After about 5 min of hiking, they came to a crag with a view, and bolts in the face. This was the spot we were hoping for. I could see them off in the distance from where I waited near the road (in the shade, shaking my hair to deter the flies). They came back out, we parked both cars, and started unpacking the gear to carry back down the trail.

The trail was pretty clear, if narrow, and we made it back to the crag in good time. The trail leads to the top of the routes and then you hike down a bit more to drop your stuff and climb. You can set some of the routes from the top, no lead climbing needed.

B set the ropes, explaining his plans to H. Recently, H bought us a rope, so we’re starting to learn how to set up our own top-rope climbs. But this is nothing to mess around with – it’ll take time and practice to learn and stay safe.

Luckily, the rock face blocked the sun. We climbed for over 2 hrs before the shade disappeared. It was a gorgeous, hot day to be out in the woods climbing rock.

The climbs were challenging, especially for me. The sandstone wasn’t as sticky as other rock I’ve climbed. The height of the route wasn’t too bad – all of them are pretty short (maybe 50 feet or less). But the view out towards the ocean was disorienting. It made me feel like I was up much higher than I actually was.

The heat + lack of sleep + poor nutrition (aka not enough food / water and drinking the night before) pretty much ruined my endurance. It took me a long while to get up the first route, which was the easiest to climb for the day. At the top I was shaking so badly, either from exhaustion or adrenaline (from the perceived height) that I couldn’t walk backwards off the ledge to come back down. It took me a few minutes to be calm myself enough to be lowered.

H had a better time of the routes, though he also felt pretty exhausted. With more experience B was able to climb the routes with minimal struggle.

I did pull a cool move on one route, trying to get up and out of a “cave”. I ended up working this problem for a bit, trying different combinations of hand-holds and foot positions. This was super fun, and the most I’ve worked a route in an outdoor setting.

Climbing is a physical sport, but I love the mental challenge of it – being on a route and not knowing where your next move is going to be. In the gym I tend to climb routes I understand before I’m even on them, but when you’re outside, you don’t know until you’re up there.

Two days before, we climbed Point Dume, and we were pretty spoiled to climb outside 2x in one week.

Being out in the woods, working my body and sweating in the sun, is such an amazing break from the day-to-day drama of work and household crap. Even though we were exhausted afterwards, it was so worth going.

We topped the afternoon off with trip-tip sandwiches at the iconic Cold Spring Tavern, just down the road from Fire Crags. Talk about a time warp. Established in 1865 during the stagecoach era, the property has a few buildings, all of which look like they’ve never been renovated. There was no a/c in the bar, where we ordered from a few of the beers on tap, and received a ticket for the trip-tip, which we then took to a BBQ outside. It’s popular in the central coast to have salsa on your tri-tip – this is the Santa Maria-style BBQ.

We ate our sandwiches in the shade, at a picnic table, with cold beer in plastic cups, and a blues band of 50-something year old men playing out front. Motorcycles lined the dirt parking area and kids ran around parents eating at their own tables.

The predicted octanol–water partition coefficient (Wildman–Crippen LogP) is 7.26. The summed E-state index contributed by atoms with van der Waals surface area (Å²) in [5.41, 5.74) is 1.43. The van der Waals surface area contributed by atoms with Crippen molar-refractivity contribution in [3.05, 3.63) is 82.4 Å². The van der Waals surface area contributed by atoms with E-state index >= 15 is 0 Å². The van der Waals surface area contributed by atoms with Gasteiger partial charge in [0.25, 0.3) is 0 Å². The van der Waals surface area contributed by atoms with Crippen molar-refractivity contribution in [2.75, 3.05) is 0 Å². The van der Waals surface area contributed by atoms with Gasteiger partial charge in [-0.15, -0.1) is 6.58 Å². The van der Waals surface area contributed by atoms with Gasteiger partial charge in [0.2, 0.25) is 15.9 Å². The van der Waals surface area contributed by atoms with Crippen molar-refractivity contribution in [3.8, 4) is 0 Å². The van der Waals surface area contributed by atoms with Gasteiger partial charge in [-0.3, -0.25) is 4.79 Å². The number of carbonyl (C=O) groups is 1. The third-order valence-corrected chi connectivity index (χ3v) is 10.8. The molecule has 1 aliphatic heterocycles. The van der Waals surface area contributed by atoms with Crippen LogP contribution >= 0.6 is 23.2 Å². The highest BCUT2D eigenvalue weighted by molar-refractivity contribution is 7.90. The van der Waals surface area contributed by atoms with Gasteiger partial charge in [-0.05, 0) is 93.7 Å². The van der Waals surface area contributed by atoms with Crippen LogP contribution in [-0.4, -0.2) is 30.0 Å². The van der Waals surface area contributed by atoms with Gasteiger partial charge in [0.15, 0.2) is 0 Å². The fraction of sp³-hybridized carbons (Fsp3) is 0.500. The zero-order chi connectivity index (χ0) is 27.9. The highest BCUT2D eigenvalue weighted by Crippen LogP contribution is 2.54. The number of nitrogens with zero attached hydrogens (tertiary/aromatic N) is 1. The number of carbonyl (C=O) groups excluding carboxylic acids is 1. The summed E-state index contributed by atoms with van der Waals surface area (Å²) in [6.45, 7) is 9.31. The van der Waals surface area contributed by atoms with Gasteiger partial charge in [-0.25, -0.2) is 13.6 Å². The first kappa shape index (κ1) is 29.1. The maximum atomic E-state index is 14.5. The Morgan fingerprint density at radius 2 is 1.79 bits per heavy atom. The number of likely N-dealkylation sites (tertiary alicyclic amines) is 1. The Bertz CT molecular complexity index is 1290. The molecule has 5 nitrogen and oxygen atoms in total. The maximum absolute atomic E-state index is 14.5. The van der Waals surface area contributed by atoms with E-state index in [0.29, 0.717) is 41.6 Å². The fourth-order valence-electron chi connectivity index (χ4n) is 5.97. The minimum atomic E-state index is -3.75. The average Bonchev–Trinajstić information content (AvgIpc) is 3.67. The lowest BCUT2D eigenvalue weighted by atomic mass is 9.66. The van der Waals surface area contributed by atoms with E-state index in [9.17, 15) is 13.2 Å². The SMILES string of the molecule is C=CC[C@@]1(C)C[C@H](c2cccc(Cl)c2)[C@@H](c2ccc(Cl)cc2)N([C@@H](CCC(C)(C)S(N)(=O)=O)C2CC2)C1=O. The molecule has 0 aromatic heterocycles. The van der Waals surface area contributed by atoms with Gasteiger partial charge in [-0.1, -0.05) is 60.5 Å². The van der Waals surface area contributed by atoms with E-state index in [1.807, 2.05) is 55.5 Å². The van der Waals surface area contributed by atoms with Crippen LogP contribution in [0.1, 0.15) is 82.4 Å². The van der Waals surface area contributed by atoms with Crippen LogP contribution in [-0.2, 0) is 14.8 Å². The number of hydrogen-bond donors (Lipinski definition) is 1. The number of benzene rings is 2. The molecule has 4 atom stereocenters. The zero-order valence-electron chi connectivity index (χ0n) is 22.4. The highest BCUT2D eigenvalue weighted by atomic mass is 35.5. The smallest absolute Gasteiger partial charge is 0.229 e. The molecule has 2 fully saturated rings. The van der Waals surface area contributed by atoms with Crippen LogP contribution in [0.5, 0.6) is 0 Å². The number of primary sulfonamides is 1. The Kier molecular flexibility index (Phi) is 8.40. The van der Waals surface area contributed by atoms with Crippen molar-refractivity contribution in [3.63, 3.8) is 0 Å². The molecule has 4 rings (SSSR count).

It felt like a mini-vacation and the perfect way to break up the more social, busy parts of the wedding weekend. H drove us back down Hwy 154, and we switched drivers at the 101 north on-ramp. He slept while I drove us back up to Santa Margarita, listening to the college radio station play The Weepies and Joan Baez.

Point Dume Climbing

People throw around things like #sograteful and there is a Thank You chain-letter of postings going around on Facebook (of which my friend Steve’s are actually amazing to read). And I know it’s hard to be happy when you’re in a bad spot – arguments with a boyfriend, a manager who isn’t very nice, not being able to pay your bills. Whatever.

But I’ve found that each day, life presents us with tiny opportunities to actually live.

Rock climbing is something I thought I wanted to do, but it wasn’t until H signed us up at a class 6 months ago that I actually tried it. So it’s kind of mind-blowing to me that last week we climbed Point Dume, an ocean-side cliff.

I mean, come on.

Of course it wasn’t perfect. Traffic was stupid getting there. The wind was whipping sand in our faces, piling in our stuff and our ears. The setting sun was blinding on some parts of the route. The wind made it impossible to hear each other. The waves were raging due to a storm surge. And the view + wind made the whole climb much scarier than it should’ve felt.

At one point, I was singing to myself, to focus my mind on the next move right in front of me. (If you start looking at an entire route, it can get pretty daunting.)

But I would be an idiot if I didn’t say this was one of the best freakin’ ways to spend an afternoon.

As we packed up to drive home (to pack up and travel to a wedding weekend), I told H and his friend we were climbing with – that we are some lucky human beings to be outside on a Thursday night, at the ocean, climbing rocks. You just can’t beat that.

So if you don’t mind, I think this is an entirely appropriate time to write #blessed.

TGIF xo

Piqued

This week I felt back on track.

I did work, hung out at home, watched season 2 of Orange Is The New Black, went running and ate healthier. I took Monday off, which was much needed. We went to the climbing gym & guys, Kal Drogo aka Jason Momoa works out at my climbing gym! (What a beautiful, beautiful man. Even H was staring.) I co-worked with my friend Billye and swam in her pool. Overall, it was a good week – quiet, productive, and pretty drama free.

I am looking for book recommendations, always. While chatting with my friend Chelsea (a big reader like me) she suggested I check out your summer reading list on the TedBlog. If YOU have suggestions for ME – would love to hear about them in the comments!

You can’t do your job well if your job is all do, from the Artifact Uprising blog. Love this blog. And can I just say, with T-10 days to go until our epic Alaska trip, I am already pinning over the AU book(s) I plan to make from our vacation photos.